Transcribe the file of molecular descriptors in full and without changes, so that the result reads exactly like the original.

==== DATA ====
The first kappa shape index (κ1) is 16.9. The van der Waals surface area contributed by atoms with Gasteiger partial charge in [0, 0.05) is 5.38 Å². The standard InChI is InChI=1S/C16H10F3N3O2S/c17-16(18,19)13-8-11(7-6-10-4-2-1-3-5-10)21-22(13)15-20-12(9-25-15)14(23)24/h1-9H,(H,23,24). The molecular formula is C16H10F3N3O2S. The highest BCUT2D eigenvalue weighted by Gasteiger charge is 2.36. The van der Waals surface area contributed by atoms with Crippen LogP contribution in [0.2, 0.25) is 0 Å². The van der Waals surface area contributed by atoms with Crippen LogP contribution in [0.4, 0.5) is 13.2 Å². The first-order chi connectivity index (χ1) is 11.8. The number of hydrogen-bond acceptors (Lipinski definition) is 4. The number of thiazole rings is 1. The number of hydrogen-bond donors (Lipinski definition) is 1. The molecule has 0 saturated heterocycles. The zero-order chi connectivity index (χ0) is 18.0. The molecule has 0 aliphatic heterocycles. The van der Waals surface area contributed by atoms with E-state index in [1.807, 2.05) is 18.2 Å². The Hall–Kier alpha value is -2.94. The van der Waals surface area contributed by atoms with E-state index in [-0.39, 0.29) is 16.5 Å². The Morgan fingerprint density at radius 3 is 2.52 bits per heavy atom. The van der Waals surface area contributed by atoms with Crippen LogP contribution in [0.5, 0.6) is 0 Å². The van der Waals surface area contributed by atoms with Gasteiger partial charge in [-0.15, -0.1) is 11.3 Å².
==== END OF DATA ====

The first kappa shape index (κ1) is 16.9. The van der Waals surface area contributed by atoms with Gasteiger partial charge in [0, 0.05) is 5.38 Å². The standard InChI is InChI=1S/C16H10F3N3O2S/c17-16(18,19)13-8-11(7-6-10-4-2-1-3-5-10)21-22(13)15-20-12(9-25-15)14(23)24/h1-9H,(H,23,24). The molecular formula is C16H10F3N3O2S. The highest BCUT2D eigenvalue weighted by Gasteiger charge is 2.36. The van der Waals surface area contributed by atoms with Crippen LogP contribution in [0.2, 0.25) is 0 Å². The van der Waals surface area contributed by atoms with Crippen LogP contribution in [0.4, 0.5) is 13.2 Å². The first-order chi connectivity index (χ1) is 11.8. The number of hydrogen-bond acceptors (Lipinski definition) is 4. The number of thiazole rings is 1. The number of hydrogen-bond donors (Lipinski definition) is 1. The molecule has 0 saturated heterocycles. The zero-order chi connectivity index (χ0) is 18.0. The molecule has 0 aliphatic heterocycles. The van der Waals surface area contributed by atoms with E-state index in [1.807, 2.05) is 18.2 Å². The Hall–Kier alpha value is -2.94. The van der Waals surface area contributed by atoms with E-state index in [-0.39, 0.29) is 16.5 Å². The Morgan fingerprint density at radius 3 is 2.52 bits per heavy atom. The van der Waals surface area contributed by atoms with Crippen LogP contribution in [0.5, 0.6) is 0 Å². The van der Waals surface area contributed by atoms with Gasteiger partial charge in [-0.15, -0.1) is 11.3 Å².